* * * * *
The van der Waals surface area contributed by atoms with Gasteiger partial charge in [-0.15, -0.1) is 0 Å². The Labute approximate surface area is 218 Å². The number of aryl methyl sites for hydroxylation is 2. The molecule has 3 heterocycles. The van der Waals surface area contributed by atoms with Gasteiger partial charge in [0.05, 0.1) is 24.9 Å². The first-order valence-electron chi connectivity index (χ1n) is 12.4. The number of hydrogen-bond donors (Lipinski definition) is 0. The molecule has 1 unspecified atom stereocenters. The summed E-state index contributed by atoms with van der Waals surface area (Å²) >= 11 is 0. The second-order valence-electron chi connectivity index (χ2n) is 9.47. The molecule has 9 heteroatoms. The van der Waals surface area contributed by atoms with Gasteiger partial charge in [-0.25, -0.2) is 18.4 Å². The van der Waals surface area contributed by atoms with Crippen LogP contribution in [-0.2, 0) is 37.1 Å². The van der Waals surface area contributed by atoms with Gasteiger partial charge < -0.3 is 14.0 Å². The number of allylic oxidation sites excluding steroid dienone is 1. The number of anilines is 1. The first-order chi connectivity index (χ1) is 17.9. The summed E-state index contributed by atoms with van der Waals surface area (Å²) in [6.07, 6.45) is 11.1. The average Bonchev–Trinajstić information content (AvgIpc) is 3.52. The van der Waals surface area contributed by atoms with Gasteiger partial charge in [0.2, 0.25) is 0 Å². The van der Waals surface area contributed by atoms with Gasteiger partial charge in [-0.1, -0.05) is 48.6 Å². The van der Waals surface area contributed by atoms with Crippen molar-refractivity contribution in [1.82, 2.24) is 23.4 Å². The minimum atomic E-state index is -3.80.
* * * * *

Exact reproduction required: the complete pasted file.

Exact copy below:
The van der Waals surface area contributed by atoms with Gasteiger partial charge in [-0.15, -0.1) is 0 Å². The Labute approximate surface area is 218 Å². The number of aryl methyl sites for hydroxylation is 2. The molecule has 3 heterocycles. The van der Waals surface area contributed by atoms with Gasteiger partial charge in [0.05, 0.1) is 24.9 Å². The first-order valence-electron chi connectivity index (χ1n) is 12.4. The number of hydrogen-bond donors (Lipinski definition) is 0. The molecule has 1 unspecified atom stereocenters. The summed E-state index contributed by atoms with van der Waals surface area (Å²) >= 11 is 0. The second-order valence-electron chi connectivity index (χ2n) is 9.47. The molecule has 9 heteroatoms. The van der Waals surface area contributed by atoms with Gasteiger partial charge in [-0.25, -0.2) is 18.4 Å². The van der Waals surface area contributed by atoms with Crippen LogP contribution in [-0.2, 0) is 37.1 Å². The van der Waals surface area contributed by atoms with Gasteiger partial charge < -0.3 is 14.0 Å². The number of allylic oxidation sites excluding steroid dienone is 1. The number of anilines is 1. The first-order chi connectivity index (χ1) is 17.9. The summed E-state index contributed by atoms with van der Waals surface area (Å²) in [6.07, 6.45) is 11.1. The average Bonchev–Trinajstić information content (AvgIpc) is 3.52. The van der Waals surface area contributed by atoms with Gasteiger partial charge in [0.2, 0.25) is 0 Å². The van der Waals surface area contributed by atoms with Gasteiger partial charge in [-0.1, -0.05) is 48.6 Å². The van der Waals surface area contributed by atoms with Crippen molar-refractivity contribution in [1.82, 2.24) is 23.4 Å². The minimum atomic E-state index is -3.80.